Carly now advocates for other collegiate recovery programs while juggling school and recovery meetings in between class and her budding music-and-filmmaking career. Carly tells other students who are finding their way through the early days of recovery to ask others how they got sober. "People need to speak up for addiction," she says. "Recovery is palpable to the masses when you frame it the right way."

Sometimes students feel they must choose between recovery and education. But there are programs that give students and families the opportunity to say "we can do this, there's no need to hide, we can be sober and have a fulfilling academic experience." By supporting the growth of collegiate and high school recovery programs nationwide, we validate these students' identities, and help them feel like they belong, thus reinforcing their daily commitment to healing and recovery.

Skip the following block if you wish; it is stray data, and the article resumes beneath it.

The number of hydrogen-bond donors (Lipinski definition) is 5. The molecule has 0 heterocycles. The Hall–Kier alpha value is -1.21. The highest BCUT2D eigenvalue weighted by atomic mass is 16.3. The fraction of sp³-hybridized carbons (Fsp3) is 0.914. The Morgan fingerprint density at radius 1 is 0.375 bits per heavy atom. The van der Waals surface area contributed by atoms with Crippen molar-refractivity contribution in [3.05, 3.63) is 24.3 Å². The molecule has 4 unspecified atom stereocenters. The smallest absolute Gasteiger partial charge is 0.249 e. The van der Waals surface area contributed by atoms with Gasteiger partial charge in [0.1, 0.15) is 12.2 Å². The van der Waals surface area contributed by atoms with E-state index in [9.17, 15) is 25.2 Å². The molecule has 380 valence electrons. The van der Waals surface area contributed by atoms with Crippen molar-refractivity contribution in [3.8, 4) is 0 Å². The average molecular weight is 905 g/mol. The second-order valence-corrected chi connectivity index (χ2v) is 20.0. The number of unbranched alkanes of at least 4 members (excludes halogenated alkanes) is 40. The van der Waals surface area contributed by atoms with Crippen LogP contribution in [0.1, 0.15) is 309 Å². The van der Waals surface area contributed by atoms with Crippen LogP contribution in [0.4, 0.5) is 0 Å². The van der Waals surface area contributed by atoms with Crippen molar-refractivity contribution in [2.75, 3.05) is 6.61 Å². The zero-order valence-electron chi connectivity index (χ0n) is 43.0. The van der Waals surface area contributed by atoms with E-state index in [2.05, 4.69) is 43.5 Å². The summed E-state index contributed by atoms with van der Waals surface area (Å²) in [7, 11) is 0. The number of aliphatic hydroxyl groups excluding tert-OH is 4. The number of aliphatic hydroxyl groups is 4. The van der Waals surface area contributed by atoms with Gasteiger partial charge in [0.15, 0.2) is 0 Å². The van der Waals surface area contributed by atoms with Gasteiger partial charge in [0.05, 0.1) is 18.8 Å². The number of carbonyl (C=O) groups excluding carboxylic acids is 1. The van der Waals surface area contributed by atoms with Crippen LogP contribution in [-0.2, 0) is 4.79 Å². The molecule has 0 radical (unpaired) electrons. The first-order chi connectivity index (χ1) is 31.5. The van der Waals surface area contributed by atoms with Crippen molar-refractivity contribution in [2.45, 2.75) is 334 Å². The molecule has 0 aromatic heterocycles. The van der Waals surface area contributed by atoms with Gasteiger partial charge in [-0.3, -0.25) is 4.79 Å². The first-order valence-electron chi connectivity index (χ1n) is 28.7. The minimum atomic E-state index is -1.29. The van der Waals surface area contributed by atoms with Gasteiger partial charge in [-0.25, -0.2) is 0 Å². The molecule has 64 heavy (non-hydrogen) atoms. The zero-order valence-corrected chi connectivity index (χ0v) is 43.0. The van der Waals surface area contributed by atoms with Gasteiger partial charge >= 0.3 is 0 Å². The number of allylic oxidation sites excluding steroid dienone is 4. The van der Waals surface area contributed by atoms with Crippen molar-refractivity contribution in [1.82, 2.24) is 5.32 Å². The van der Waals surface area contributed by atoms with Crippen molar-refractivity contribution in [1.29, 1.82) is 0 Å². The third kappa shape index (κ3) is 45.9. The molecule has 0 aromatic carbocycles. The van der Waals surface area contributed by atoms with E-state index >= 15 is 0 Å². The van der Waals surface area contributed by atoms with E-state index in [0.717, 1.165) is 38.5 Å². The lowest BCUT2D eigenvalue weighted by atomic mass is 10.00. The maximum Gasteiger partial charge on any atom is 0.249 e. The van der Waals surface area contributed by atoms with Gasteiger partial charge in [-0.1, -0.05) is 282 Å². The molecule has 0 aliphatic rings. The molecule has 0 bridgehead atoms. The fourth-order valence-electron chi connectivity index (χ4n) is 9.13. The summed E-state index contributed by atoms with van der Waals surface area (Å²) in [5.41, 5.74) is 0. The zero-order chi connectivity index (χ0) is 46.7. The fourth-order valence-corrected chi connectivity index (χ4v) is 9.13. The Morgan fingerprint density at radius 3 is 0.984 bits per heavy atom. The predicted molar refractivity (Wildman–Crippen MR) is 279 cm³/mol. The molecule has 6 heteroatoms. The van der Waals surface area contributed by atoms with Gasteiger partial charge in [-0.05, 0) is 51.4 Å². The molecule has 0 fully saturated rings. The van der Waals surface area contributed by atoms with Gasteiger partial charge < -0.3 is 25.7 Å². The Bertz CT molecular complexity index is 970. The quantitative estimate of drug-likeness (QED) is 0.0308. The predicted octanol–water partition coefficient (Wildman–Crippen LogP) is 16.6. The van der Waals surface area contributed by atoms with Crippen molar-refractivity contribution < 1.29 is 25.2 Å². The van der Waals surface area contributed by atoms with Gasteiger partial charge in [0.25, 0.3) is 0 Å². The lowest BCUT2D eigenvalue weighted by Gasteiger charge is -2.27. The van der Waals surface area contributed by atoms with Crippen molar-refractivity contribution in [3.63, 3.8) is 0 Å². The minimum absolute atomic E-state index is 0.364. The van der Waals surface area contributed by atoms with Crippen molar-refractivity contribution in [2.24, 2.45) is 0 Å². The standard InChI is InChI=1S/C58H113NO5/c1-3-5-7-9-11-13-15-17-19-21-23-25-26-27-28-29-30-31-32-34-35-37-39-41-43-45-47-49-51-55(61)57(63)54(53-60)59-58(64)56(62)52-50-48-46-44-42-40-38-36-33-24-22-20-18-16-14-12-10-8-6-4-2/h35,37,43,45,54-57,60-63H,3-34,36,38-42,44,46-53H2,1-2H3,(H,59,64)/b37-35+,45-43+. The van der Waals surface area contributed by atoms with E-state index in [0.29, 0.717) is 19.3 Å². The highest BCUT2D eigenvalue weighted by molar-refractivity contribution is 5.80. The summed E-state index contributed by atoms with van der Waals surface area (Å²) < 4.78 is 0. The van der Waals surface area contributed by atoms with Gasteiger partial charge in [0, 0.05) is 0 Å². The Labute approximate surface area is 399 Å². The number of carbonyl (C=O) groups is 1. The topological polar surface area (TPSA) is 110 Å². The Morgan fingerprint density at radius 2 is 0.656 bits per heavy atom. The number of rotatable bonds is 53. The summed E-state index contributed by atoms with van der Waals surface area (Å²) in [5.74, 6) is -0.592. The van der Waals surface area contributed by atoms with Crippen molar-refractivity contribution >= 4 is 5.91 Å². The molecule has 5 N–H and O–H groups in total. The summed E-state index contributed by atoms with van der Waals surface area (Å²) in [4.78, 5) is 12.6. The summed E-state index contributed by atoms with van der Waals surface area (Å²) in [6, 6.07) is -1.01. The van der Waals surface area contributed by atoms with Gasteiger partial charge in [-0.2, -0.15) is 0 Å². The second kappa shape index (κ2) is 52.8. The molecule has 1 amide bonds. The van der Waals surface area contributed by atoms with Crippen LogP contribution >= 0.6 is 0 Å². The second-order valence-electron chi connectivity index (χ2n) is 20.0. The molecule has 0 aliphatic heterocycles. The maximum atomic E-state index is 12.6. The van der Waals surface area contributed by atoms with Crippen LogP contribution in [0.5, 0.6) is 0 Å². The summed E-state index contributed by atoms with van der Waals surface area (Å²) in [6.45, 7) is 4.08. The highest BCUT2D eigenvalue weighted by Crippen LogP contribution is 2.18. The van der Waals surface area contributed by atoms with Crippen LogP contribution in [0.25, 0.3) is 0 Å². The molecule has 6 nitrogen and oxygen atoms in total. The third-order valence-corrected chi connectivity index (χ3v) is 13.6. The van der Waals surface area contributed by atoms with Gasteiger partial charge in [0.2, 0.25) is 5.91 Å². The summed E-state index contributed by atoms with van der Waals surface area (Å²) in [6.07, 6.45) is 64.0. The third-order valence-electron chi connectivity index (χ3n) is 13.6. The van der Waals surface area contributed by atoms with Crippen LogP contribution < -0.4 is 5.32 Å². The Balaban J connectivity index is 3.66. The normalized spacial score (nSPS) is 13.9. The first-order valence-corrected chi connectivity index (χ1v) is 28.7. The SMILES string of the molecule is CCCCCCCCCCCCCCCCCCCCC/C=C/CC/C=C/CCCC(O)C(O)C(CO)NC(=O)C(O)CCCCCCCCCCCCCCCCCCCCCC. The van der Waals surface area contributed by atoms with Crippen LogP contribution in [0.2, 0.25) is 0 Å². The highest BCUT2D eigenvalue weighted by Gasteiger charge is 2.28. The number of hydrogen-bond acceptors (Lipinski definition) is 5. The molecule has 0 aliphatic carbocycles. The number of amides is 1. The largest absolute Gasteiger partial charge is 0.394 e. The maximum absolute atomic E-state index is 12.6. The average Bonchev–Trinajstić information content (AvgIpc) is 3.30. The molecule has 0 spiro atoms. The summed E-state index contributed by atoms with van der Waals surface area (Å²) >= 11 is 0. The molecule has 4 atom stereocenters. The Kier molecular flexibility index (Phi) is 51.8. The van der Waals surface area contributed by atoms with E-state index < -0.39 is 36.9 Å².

If there's one thing Carly and I learned, it's that recovery is a promise for a better future.

Ivana Grahovac, a former model, became addicted to heroin, served jail time and entered treatment. She has been in recovery for nearly ten years and is the Executive Director of Transforming Youth Recovery, a nonprofit founded by Stacie Mathewson which provides grants and technical assistance to 100 collegiate recovery programs around the country.

This post is part of a series produced by, in conjunction with their event Unite to Face Addiction (Sunday, Oct. 4, National Mall, Washington, D.C.). The blogs are also part of The Huffington Post's "What's Working" solutions-oriented journalism initiative. For more information on facing addition, visit

The UNITE to Face Addiction Rally will begin live streaming on Sunday October 4, 2015 at 4pm EDT on Huffington Post.